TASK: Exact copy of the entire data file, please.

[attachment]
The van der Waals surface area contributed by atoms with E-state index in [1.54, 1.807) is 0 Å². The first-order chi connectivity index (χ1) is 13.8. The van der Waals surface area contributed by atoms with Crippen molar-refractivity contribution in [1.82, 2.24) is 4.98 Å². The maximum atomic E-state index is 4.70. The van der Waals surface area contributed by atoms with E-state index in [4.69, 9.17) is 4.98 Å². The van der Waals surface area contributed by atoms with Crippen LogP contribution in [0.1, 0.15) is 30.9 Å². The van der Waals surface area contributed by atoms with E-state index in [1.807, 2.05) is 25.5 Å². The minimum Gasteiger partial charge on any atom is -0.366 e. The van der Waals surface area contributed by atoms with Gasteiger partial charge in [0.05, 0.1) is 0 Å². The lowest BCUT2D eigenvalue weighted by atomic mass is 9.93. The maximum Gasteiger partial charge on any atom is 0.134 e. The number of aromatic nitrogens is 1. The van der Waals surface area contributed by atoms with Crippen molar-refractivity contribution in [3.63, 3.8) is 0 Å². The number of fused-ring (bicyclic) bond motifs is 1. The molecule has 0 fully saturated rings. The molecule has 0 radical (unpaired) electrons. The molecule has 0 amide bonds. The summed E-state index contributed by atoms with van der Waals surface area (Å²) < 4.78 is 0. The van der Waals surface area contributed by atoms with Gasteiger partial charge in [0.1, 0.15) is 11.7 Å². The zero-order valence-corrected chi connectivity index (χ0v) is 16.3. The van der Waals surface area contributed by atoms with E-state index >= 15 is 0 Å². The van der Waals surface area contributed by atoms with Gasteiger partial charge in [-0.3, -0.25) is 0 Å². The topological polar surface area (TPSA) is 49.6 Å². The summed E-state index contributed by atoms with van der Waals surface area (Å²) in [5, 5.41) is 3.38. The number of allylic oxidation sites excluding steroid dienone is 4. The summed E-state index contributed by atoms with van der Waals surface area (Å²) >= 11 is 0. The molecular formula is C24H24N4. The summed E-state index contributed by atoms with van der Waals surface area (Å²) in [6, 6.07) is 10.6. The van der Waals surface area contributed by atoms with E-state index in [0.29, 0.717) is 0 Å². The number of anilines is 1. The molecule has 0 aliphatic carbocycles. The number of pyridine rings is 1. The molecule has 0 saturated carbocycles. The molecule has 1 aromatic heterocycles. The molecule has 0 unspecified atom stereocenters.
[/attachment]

The van der Waals surface area contributed by atoms with E-state index in [1.54, 1.807) is 0 Å². The first-order chi connectivity index (χ1) is 13.8. The van der Waals surface area contributed by atoms with Crippen molar-refractivity contribution in [1.82, 2.24) is 4.98 Å². The maximum atomic E-state index is 4.70. The van der Waals surface area contributed by atoms with E-state index in [4.69, 9.17) is 4.98 Å². The van der Waals surface area contributed by atoms with Crippen LogP contribution in [0.1, 0.15) is 30.9 Å². The van der Waals surface area contributed by atoms with E-state index in [1.807, 2.05) is 25.5 Å². The minimum Gasteiger partial charge on any atom is -0.366 e. The van der Waals surface area contributed by atoms with Gasteiger partial charge in [0.05, 0.1) is 0 Å². The lowest BCUT2D eigenvalue weighted by atomic mass is 9.93. The maximum Gasteiger partial charge on any atom is 0.134 e. The number of aromatic nitrogens is 1. The van der Waals surface area contributed by atoms with Crippen molar-refractivity contribution in [3.63, 3.8) is 0 Å². The number of fused-ring (bicyclic) bond motifs is 1. The molecule has 0 fully saturated rings. The molecule has 0 radical (unpaired) electrons. The molecule has 0 amide bonds. The summed E-state index contributed by atoms with van der Waals surface area (Å²) < 4.78 is 0. The van der Waals surface area contributed by atoms with Gasteiger partial charge in [0.1, 0.15) is 11.7 Å². The zero-order valence-corrected chi connectivity index (χ0v) is 16.3. The van der Waals surface area contributed by atoms with E-state index >= 15 is 0 Å². The van der Waals surface area contributed by atoms with Gasteiger partial charge in [-0.3, -0.25) is 0 Å². The topological polar surface area (TPSA) is 49.6 Å². The summed E-state index contributed by atoms with van der Waals surface area (Å²) in [5, 5.41) is 3.38. The number of allylic oxidation sites excluding steroid dienone is 4. The summed E-state index contributed by atoms with van der Waals surface area (Å²) >= 11 is 0. The molecular formula is C24H24N4. The summed E-state index contributed by atoms with van der Waals surface area (Å²) in [6, 6.07) is 10.6. The van der Waals surface area contributed by atoms with E-state index in [0.29, 0.717) is 0 Å². The number of anilines is 1. The molecule has 0 aliphatic carbocycles. The number of pyridine rings is 1. The molecule has 0 saturated carbocycles. The molecule has 1 aromatic heterocycles. The molecule has 0 unspecified atom stereocenters.